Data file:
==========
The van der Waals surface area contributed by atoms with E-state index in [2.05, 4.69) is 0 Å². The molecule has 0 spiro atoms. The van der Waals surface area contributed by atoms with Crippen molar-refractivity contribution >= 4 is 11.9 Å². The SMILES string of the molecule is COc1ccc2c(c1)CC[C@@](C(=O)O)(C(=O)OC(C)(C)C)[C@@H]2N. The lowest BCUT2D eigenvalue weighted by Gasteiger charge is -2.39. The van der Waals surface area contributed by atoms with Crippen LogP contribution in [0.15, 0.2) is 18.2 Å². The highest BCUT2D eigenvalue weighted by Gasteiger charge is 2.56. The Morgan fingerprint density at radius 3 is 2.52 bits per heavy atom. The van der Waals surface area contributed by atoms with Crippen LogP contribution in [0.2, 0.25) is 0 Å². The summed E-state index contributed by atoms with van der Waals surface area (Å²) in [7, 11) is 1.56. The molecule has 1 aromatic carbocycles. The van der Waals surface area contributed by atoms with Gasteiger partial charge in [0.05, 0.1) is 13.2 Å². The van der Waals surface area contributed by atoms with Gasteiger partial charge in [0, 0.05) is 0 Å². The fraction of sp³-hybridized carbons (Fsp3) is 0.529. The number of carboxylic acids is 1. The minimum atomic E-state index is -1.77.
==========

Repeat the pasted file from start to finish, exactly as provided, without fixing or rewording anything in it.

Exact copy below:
The van der Waals surface area contributed by atoms with E-state index in [2.05, 4.69) is 0 Å². The molecule has 0 spiro atoms. The van der Waals surface area contributed by atoms with Crippen molar-refractivity contribution >= 4 is 11.9 Å². The SMILES string of the molecule is COc1ccc2c(c1)CC[C@@](C(=O)O)(C(=O)OC(C)(C)C)[C@@H]2N. The lowest BCUT2D eigenvalue weighted by Gasteiger charge is -2.39. The van der Waals surface area contributed by atoms with Crippen LogP contribution in [0.15, 0.2) is 18.2 Å². The highest BCUT2D eigenvalue weighted by Gasteiger charge is 2.56. The Morgan fingerprint density at radius 3 is 2.52 bits per heavy atom. The van der Waals surface area contributed by atoms with Crippen LogP contribution in [0.2, 0.25) is 0 Å². The summed E-state index contributed by atoms with van der Waals surface area (Å²) in [7, 11) is 1.56. The molecule has 1 aromatic carbocycles. The van der Waals surface area contributed by atoms with Gasteiger partial charge in [0.05, 0.1) is 13.2 Å². The van der Waals surface area contributed by atoms with Gasteiger partial charge in [0, 0.05) is 0 Å². The fraction of sp³-hybridized carbons (Fsp3) is 0.529. The number of carboxylic acids is 1. The minimum atomic E-state index is -1.77.